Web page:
But I also know that if I’d been born one block away from where I was born to different parents, or if I had been born in Yugoslavia, the fact that I’m here talking to you about these things would not have occurred. This is not the authentic expression of my DNA.
Myopia is the worst side effect of a hypothetical century ruled by games — or by any medium, for that matter. Whether or not the 20th century was the century of film, its proponents were never so brazen about dreams of its dominion. You don’t see filmmakers and filmgoers deriding other media for their lack of indexicality or visual sensuousness, penning manifesti for the forthcoming reign of the cinematic century, or inundating Twitter with hatred for anyone who squints at the idea that the medium of film might also bear some flaws. To dream of an age ruled by a singular medium is to dream a dream of isolation, for the comfort and sufficiency of the familiar. Myopia starts as affinity, but it ends as fascism.
“So as people discovered that podcasts can be compelling in their regular media consumption, maybe we should’ve seen Serial coming from a mile away,” Thompson says. “As podcasts get more and more sophisticated, of course one is going to say ‘Wow, look at Fargo, Breaking Bad, The Sopranos—look at all these great stories being spread out and talked about before the next episode comes. Why not do it with a podcast?’ It seems so inevitable.”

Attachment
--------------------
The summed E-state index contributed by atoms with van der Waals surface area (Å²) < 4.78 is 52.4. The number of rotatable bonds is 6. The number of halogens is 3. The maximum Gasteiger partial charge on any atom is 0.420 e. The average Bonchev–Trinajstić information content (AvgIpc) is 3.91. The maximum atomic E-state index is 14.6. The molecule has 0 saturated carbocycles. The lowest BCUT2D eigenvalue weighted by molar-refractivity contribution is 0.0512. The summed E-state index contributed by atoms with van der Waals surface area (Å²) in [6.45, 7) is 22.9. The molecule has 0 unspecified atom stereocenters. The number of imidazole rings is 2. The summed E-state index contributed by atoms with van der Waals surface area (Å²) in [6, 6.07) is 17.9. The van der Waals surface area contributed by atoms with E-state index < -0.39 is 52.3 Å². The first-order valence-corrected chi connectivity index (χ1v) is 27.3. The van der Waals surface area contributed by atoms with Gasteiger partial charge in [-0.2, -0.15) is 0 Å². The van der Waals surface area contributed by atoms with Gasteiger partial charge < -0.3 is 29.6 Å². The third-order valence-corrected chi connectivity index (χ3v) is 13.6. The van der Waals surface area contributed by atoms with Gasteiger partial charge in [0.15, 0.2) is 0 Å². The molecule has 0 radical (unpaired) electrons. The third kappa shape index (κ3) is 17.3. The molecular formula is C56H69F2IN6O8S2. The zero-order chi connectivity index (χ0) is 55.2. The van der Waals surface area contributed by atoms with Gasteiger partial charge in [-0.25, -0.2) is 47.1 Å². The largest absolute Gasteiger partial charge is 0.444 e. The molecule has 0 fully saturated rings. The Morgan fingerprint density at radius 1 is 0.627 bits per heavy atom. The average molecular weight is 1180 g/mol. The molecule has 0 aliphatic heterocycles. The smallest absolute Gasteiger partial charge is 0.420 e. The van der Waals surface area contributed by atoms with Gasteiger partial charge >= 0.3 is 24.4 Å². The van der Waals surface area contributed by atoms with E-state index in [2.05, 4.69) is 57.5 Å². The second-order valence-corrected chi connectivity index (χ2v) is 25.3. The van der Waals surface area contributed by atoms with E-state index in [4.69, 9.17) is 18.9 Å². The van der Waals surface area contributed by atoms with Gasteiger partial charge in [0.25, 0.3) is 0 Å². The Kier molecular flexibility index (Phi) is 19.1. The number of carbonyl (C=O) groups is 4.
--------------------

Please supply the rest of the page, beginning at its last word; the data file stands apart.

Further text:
Serial is unique in the sense that you as a listener are along for the ride. You are experiencing it with Sarah Koenig and the Serial crew. You’re being let in on a secret. And if you don’t listen right away, the secret is already out.
Not all serialized content lends itself to brilliance. Serialization is not the key. Great storytelling is the key. That’s not to say that episodic content can’t house great story too, but the water cooler conversation is dismantled by the uncertainty that others may not have the same desire to catch the latest episode. There is no grand secret.
What I would like to see from more podcasts, books, movies, TV shows, and video games is complete pre-meditated stories built out and enfold in chunks, teasing audiences along toward a grand reveal. I wonder if Tolkien experienced a fortunate accident? In the case of Serial, the experience has been a layer deeper. The audience has been tuning in to someone else unraveling a secret. And whether or not Koenig solves the mystery, the truth is finite.